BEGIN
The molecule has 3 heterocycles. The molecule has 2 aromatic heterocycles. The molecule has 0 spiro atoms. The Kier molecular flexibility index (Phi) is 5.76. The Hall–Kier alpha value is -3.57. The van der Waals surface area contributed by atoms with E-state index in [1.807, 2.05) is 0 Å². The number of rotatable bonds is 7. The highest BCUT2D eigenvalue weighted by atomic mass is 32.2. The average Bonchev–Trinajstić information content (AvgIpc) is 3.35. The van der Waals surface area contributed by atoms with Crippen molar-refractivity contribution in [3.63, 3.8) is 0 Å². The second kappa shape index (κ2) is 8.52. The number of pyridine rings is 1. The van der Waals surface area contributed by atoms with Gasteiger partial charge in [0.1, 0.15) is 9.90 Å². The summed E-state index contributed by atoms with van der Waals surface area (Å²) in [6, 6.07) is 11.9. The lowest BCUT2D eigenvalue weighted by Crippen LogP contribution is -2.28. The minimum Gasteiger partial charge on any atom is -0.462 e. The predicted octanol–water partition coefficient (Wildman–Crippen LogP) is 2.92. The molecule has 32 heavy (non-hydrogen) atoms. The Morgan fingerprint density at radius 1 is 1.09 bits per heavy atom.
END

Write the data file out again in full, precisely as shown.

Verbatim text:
The molecule has 3 heterocycles. The molecule has 2 aromatic heterocycles. The molecule has 0 spiro atoms. The Kier molecular flexibility index (Phi) is 5.76. The Hall–Kier alpha value is -3.57. The van der Waals surface area contributed by atoms with E-state index in [1.807, 2.05) is 0 Å². The number of rotatable bonds is 7. The highest BCUT2D eigenvalue weighted by atomic mass is 32.2. The average Bonchev–Trinajstić information content (AvgIpc) is 3.35. The van der Waals surface area contributed by atoms with Crippen molar-refractivity contribution in [3.63, 3.8) is 0 Å². The second kappa shape index (κ2) is 8.52. The number of pyridine rings is 1. The van der Waals surface area contributed by atoms with Gasteiger partial charge in [0.1, 0.15) is 9.90 Å². The summed E-state index contributed by atoms with van der Waals surface area (Å²) in [6, 6.07) is 11.9. The lowest BCUT2D eigenvalue weighted by Crippen LogP contribution is -2.28. The minimum Gasteiger partial charge on any atom is -0.462 e. The predicted octanol–water partition coefficient (Wildman–Crippen LogP) is 2.92. The molecule has 32 heavy (non-hydrogen) atoms. The Morgan fingerprint density at radius 1 is 1.09 bits per heavy atom.